A Christian Buzzword I Hate {Or In Praise Of Women Who Get Things Done}

I’m sure you’ve all heard it by now. The word “intentional.” I’ve really grown to hate it. We’re told we need to be intentional in our parenting, in our ministry, and in everything else under the sun.

Problem is, intentions are just that. Intentions without perseverance and good old fashioned W-O-R-K equals your pie-in-the-sky ideals never played out or acted upon. They meant to get things done, they planned and talked and wrote things down, they were intentional, but it never seemed to happen.


Mothers don’t always have the planning luxury. Many times, we’re just keeping everyone else running and above water. But keep them afloat we do.

For all of you women who are getting things done, not worrying about the critics and philosophers and nay-sayers all around you, I applaud you.

I applaud the mother who gets up, middle of the night, and just meets the needs of her kids, having never fully nailed down her philosophy of parenting.

I applaud the woman who meets the needs of her community or hurting neighbors whether she planned to or not.

I applaud the woman who mentors the desperate younger mom, whether she feels qualified to do so or not. One of the great benefits of believing the sovereignty of God is the realization that nothing happens by chance. Every interaction is God-ordained. God brings people into your life for a reason.

I applaud the mom who wakes up in the morning and breathes the prayer “Whatever you have for me, today, Lord, make me your instrument.” She knows that children are unpredictable, but believes that God will give her the grace and strength to meet each task “as unto the Lord,” “ordered by the Lord.”

I applaud the woman who runs herself ragged caring for her aging, sick parents. She falls into bed at night wondering, “What did I accomplish today?” She lived for others needs and almost neglected her own basic needs, like food.

I am all for planning and intentions. I really am. But without stick-to-it-iveness and follow-through, your plans are wasted.

So, perhaps, instead of worrying about intentions, you should open your eyes and “Just do it.”

Just tell that neighbor about God’s love.

Just give that hurting person a hug.

Just speak a healing word of kindness to that grouchy cashier.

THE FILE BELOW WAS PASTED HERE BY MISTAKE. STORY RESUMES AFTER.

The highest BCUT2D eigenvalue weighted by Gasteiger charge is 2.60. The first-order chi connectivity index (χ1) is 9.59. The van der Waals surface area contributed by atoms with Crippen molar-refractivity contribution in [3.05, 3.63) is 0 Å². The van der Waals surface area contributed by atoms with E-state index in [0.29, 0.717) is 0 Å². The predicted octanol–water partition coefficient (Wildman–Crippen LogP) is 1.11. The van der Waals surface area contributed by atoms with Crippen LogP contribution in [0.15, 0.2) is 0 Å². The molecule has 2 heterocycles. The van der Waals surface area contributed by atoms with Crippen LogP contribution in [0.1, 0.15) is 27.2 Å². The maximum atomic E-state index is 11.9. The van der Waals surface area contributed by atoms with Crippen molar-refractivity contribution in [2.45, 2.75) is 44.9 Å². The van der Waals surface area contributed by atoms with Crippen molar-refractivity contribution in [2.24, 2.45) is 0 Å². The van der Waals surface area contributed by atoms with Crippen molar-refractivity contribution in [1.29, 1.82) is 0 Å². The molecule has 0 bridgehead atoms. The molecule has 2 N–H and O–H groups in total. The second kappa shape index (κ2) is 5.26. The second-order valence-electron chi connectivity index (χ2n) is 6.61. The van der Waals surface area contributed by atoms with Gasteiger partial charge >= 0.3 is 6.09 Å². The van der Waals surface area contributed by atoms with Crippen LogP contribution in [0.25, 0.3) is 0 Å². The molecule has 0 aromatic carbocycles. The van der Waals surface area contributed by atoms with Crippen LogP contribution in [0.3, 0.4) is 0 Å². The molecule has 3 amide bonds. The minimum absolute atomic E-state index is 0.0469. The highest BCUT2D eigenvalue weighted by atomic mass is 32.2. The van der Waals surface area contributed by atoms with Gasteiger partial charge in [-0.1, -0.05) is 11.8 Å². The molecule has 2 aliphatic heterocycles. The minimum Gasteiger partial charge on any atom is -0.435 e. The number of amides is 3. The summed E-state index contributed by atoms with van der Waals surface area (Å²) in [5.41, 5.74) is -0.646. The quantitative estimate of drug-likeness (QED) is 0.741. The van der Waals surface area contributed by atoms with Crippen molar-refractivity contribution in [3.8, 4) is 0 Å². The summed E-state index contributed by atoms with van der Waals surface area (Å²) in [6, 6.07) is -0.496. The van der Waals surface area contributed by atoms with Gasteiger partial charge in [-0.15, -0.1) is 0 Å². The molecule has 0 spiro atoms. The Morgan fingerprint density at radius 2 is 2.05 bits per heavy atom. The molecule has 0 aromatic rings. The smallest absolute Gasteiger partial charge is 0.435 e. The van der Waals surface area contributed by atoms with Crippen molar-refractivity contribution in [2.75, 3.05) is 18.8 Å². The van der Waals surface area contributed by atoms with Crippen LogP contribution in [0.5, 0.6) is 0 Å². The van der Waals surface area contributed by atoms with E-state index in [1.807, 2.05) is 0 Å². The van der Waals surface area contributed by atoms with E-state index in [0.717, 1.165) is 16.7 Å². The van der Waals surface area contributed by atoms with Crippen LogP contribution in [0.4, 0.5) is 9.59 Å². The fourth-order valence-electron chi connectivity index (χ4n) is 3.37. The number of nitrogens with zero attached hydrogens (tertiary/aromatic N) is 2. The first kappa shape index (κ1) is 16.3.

Just encourage your younger sisters in Christ to keep on keeping on.

Don’t over-analyze or you’ll miss out on opportunities to live in the here and now. Be faithful with the people around you right now, and God will continue to lead the right people to you.

God will use the willing, ready soul RIGHT NOW, if you are prepared and willing to do good unto all men.



  1. Love this. (*whispering* Don’t tell anyone, but I’ve about reached my limit of “intentional” too. 😉

  2. Tim says:

    Brava, Sarah! “Intentional” has been sticking in my craw too. Just get out there and love people for Jesus, take the opportunities you have to tell people why he’s special to you, and you never have to worry about being intentional again.

  3. I had never really though about this before. Thanks for sharing your thoughts. It is so true that our words set us up for failure or success. It’s like the phrase, “I’ll try”. We have to be careful with the words we choose because we don’t want failure to be an option when, like you said, we need to “just do it”. Thank you for sharing your outlook on this!

    • Sarah Beals says:

      It’s so pressuring to young mothers to have to figure out every aspect of life. Simpler to walk by faith, and not expecting perfection.

  4. Good thought. Just do it is better. You next post can be about overuse of the word “unpack.” : )

  5. Sabrina Puckett says:

    Thank you so much:)! Amen amen amen. Thank you for the freedom to just take care of my family and quit feeling guilty that my 16 month old’s play is not structured according to a Bible study and academic development, which is what I feel I MUST create whenever I get on Pinterest.

  6. I have never really thought about the word intentional, but now that you mention it, it isn’t my favorite. I’m in the more, just do it, category.

  7. Abi Craig says:

    Thank you for the encouragement to keep doing the next thing with grace and joy regardless of whether there’s a plan or not . . . or there was a plan but it didn’t quite work out as expected. Maybe I’ll take “come up with a philosophy of . . . ” off my to-do list.